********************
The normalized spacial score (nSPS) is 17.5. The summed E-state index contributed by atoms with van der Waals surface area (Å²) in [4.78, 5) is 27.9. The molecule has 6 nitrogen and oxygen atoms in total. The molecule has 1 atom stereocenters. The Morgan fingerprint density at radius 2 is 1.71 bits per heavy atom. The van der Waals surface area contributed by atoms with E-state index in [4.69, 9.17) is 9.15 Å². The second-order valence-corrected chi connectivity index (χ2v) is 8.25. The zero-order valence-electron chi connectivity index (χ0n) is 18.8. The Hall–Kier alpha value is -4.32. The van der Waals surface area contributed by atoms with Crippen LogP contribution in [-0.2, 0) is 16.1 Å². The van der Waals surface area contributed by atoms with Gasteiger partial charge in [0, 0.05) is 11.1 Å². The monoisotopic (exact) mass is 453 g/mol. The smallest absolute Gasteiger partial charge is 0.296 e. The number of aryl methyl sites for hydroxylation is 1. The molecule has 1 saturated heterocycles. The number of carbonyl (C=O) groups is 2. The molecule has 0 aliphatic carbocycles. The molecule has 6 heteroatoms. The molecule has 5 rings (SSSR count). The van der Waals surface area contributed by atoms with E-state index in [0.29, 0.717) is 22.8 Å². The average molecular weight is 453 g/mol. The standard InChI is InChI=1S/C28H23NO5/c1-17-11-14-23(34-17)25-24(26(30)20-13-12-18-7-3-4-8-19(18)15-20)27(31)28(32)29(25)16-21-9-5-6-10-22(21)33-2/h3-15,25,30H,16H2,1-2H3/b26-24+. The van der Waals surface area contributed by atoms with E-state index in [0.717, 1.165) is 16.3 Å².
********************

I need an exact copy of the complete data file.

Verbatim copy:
The normalized spacial score (nSPS) is 17.5. The summed E-state index contributed by atoms with van der Waals surface area (Å²) in [4.78, 5) is 27.9. The molecule has 6 nitrogen and oxygen atoms in total. The molecule has 1 atom stereocenters. The Morgan fingerprint density at radius 2 is 1.71 bits per heavy atom. The van der Waals surface area contributed by atoms with E-state index in [4.69, 9.17) is 9.15 Å². The second-order valence-corrected chi connectivity index (χ2v) is 8.25. The zero-order valence-electron chi connectivity index (χ0n) is 18.8. The Hall–Kier alpha value is -4.32. The van der Waals surface area contributed by atoms with Crippen LogP contribution in [-0.2, 0) is 16.1 Å². The van der Waals surface area contributed by atoms with Gasteiger partial charge in [0, 0.05) is 11.1 Å². The monoisotopic (exact) mass is 453 g/mol. The smallest absolute Gasteiger partial charge is 0.296 e. The number of aryl methyl sites for hydroxylation is 1. The molecule has 1 saturated heterocycles. The number of carbonyl (C=O) groups is 2. The molecule has 0 aliphatic carbocycles. The molecule has 6 heteroatoms. The molecule has 5 rings (SSSR count). The van der Waals surface area contributed by atoms with E-state index in [0.29, 0.717) is 22.8 Å². The average molecular weight is 453 g/mol. The standard InChI is InChI=1S/C28H23NO5/c1-17-11-14-23(34-17)25-24(26(30)20-13-12-18-7-3-4-8-19(18)15-20)27(31)28(32)29(25)16-21-9-5-6-10-22(21)33-2/h3-15,25,30H,16H2,1-2H3/b26-24+. The van der Waals surface area contributed by atoms with E-state index in [0.717, 1.165) is 16.3 Å².